What do you do when your dog begins getting older? You begin to notice little things about them, they aren't as quick on the draw, it takes them a little time to get up and down and their eye sight begins to fade. This week it became unbelievably clear that Lola Mae is old.
We had noticed a few weeks ago that Lola was drinking a tremendous amount of water and began to use the bathroom in her sleep. Our first thought was that she had diabetes and then we thought that it was her age. We took her to the vet and they did a series of test. We were so happy to find out that she wasn't diabetic. We did find out that she had two urinary tract infections and her kidneys were slightly elevated. Our awesome vet put her on some antibiotics and Lola was on her way...until last week.
Lola's eye began weeping and she was shutting it. She has cataracts in that eye and the doctor said she was blind, just in the one eye. At the same time, her ear got an infection. We took her in again and found out that she has glaucoma. Glaucoma is very painful for dogs and can lead to the eye being removed. Besides having glaucoma, she had an eye infection. She was now fighting off four infections. We again were given meds. This time, the vet gave us the serious talk about Lola not being around much longer. We asked what we could do more for her and the vet's response was, "just love her." The vet said that she will continue, along with us, to make sure Lola is comfortable and given great care but once her quality of life is less, than we will discuss options.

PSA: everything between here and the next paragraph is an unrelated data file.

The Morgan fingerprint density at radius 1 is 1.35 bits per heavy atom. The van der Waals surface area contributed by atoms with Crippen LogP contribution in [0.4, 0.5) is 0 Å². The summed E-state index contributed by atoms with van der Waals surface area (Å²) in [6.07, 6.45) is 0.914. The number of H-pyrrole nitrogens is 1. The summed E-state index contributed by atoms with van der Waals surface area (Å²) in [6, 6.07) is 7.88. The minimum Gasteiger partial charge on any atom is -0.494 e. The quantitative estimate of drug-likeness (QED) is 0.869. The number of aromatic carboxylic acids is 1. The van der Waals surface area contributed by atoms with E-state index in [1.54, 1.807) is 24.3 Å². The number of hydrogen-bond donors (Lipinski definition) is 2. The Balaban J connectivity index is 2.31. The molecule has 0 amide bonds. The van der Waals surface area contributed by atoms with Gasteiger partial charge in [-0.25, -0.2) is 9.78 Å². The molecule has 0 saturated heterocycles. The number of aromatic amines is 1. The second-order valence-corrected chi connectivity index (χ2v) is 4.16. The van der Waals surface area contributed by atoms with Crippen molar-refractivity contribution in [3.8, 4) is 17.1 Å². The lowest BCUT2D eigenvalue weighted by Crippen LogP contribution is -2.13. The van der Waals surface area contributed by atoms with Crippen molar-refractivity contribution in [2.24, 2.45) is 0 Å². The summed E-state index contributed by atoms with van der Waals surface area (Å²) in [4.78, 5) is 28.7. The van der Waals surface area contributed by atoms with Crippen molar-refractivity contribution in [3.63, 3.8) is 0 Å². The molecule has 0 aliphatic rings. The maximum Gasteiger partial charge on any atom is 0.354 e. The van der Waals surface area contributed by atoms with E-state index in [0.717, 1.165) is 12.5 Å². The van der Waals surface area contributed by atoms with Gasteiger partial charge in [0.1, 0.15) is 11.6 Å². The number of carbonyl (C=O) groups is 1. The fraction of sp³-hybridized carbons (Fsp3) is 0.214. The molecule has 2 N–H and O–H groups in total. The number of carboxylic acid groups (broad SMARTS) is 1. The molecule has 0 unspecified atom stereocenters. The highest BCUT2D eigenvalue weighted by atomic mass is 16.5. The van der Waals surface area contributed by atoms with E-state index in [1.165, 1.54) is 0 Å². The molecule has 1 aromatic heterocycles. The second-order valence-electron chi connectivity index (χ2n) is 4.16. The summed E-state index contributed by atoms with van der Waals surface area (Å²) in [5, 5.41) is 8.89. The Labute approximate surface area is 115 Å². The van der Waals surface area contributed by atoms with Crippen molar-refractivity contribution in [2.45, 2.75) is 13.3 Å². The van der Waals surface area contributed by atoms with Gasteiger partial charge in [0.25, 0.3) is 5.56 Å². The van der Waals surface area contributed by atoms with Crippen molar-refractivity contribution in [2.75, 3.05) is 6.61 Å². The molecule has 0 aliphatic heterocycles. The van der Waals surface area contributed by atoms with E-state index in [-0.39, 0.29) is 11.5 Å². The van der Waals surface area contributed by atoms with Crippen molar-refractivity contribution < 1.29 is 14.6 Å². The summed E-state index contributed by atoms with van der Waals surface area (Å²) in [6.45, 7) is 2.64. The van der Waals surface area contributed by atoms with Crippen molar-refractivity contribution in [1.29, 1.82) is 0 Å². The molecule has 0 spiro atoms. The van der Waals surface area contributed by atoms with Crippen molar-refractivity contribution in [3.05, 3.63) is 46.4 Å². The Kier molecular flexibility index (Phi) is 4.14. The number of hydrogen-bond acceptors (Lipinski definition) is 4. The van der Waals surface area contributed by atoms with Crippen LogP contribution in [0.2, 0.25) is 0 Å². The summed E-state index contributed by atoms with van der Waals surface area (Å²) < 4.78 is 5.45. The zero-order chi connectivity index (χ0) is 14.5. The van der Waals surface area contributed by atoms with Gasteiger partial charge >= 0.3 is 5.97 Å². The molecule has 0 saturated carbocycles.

For the past week, I have done nothing but go between being numb and crying. Finally, yesterday, I decided I have to "just love her." I have to enjoy my time that I have with her now. To play gently with her, alter our walks, give her little special treats and snuggle more.
Loving and caring for older dogs is a challenge but I wouldn't trade it for the world. It makes me cherish every day, every second with them a little more.